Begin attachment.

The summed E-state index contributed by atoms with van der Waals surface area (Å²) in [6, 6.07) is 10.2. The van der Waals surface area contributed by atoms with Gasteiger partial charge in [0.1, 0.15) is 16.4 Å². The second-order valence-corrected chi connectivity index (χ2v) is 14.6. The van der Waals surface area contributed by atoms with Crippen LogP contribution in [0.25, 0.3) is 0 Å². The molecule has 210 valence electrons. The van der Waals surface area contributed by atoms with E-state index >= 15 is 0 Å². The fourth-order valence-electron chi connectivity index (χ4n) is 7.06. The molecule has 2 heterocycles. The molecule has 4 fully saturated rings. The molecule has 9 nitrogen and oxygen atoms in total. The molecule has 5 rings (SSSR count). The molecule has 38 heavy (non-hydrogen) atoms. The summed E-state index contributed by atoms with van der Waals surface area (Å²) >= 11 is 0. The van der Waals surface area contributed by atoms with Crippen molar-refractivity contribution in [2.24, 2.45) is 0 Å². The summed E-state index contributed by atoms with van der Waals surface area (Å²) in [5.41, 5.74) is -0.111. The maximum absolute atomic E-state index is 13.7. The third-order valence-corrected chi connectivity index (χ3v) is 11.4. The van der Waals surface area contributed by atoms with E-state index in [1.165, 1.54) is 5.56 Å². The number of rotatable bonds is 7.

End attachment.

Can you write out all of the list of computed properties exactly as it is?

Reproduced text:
The summed E-state index contributed by atoms with van der Waals surface area (Å²) in [6, 6.07) is 10.2. The van der Waals surface area contributed by atoms with Gasteiger partial charge in [0.1, 0.15) is 16.4 Å². The second-order valence-corrected chi connectivity index (χ2v) is 14.6. The van der Waals surface area contributed by atoms with Crippen LogP contribution in [0.25, 0.3) is 0 Å². The molecule has 210 valence electrons. The van der Waals surface area contributed by atoms with E-state index >= 15 is 0 Å². The fourth-order valence-electron chi connectivity index (χ4n) is 7.06. The molecule has 2 heterocycles. The molecule has 4 fully saturated rings. The molecule has 9 nitrogen and oxygen atoms in total. The molecule has 5 rings (SSSR count). The molecule has 38 heavy (non-hydrogen) atoms. The summed E-state index contributed by atoms with van der Waals surface area (Å²) >= 11 is 0. The van der Waals surface area contributed by atoms with Crippen molar-refractivity contribution in [2.24, 2.45) is 0 Å². The summed E-state index contributed by atoms with van der Waals surface area (Å²) in [5.41, 5.74) is -0.111. The maximum absolute atomic E-state index is 13.7. The third-order valence-corrected chi connectivity index (χ3v) is 11.4. The van der Waals surface area contributed by atoms with E-state index in [1.165, 1.54) is 5.56 Å². The number of rotatable bonds is 7.